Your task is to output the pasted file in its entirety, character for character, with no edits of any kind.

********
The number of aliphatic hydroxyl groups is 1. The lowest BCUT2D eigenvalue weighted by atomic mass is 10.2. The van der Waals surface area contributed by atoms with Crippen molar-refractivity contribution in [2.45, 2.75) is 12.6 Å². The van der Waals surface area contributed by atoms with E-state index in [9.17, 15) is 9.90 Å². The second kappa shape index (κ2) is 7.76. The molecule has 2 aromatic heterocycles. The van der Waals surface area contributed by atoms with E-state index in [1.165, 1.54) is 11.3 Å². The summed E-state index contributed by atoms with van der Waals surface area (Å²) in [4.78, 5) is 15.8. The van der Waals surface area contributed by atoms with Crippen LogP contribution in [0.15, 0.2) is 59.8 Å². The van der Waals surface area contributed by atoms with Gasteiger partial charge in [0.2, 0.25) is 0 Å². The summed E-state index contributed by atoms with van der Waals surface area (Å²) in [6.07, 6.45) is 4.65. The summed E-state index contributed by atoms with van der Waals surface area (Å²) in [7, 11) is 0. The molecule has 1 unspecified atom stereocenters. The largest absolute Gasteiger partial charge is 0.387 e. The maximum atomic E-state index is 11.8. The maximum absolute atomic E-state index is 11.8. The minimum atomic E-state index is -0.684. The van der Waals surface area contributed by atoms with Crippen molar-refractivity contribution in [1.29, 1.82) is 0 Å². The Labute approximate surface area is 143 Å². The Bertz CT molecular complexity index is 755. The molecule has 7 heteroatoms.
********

The number of aliphatic hydroxyl groups is 1. The lowest BCUT2D eigenvalue weighted by atomic mass is 10.2. The van der Waals surface area contributed by atoms with Crippen molar-refractivity contribution in [2.45, 2.75) is 12.6 Å². The van der Waals surface area contributed by atoms with E-state index in [9.17, 15) is 9.90 Å². The second kappa shape index (κ2) is 7.76. The molecule has 2 aromatic heterocycles. The van der Waals surface area contributed by atoms with E-state index in [1.165, 1.54) is 11.3 Å². The summed E-state index contributed by atoms with van der Waals surface area (Å²) in [4.78, 5) is 15.8. The van der Waals surface area contributed by atoms with Crippen LogP contribution in [0.15, 0.2) is 59.8 Å². The van der Waals surface area contributed by atoms with Gasteiger partial charge in [0.2, 0.25) is 0 Å². The summed E-state index contributed by atoms with van der Waals surface area (Å²) in [6.07, 6.45) is 4.65. The summed E-state index contributed by atoms with van der Waals surface area (Å²) in [7, 11) is 0. The molecule has 1 unspecified atom stereocenters. The largest absolute Gasteiger partial charge is 0.387 e. The maximum atomic E-state index is 11.8. The maximum absolute atomic E-state index is 11.8. The minimum atomic E-state index is -0.684. The van der Waals surface area contributed by atoms with Crippen molar-refractivity contribution in [1.29, 1.82) is 0 Å². The Labute approximate surface area is 143 Å². The Bertz CT molecular complexity index is 755. The molecule has 7 heteroatoms.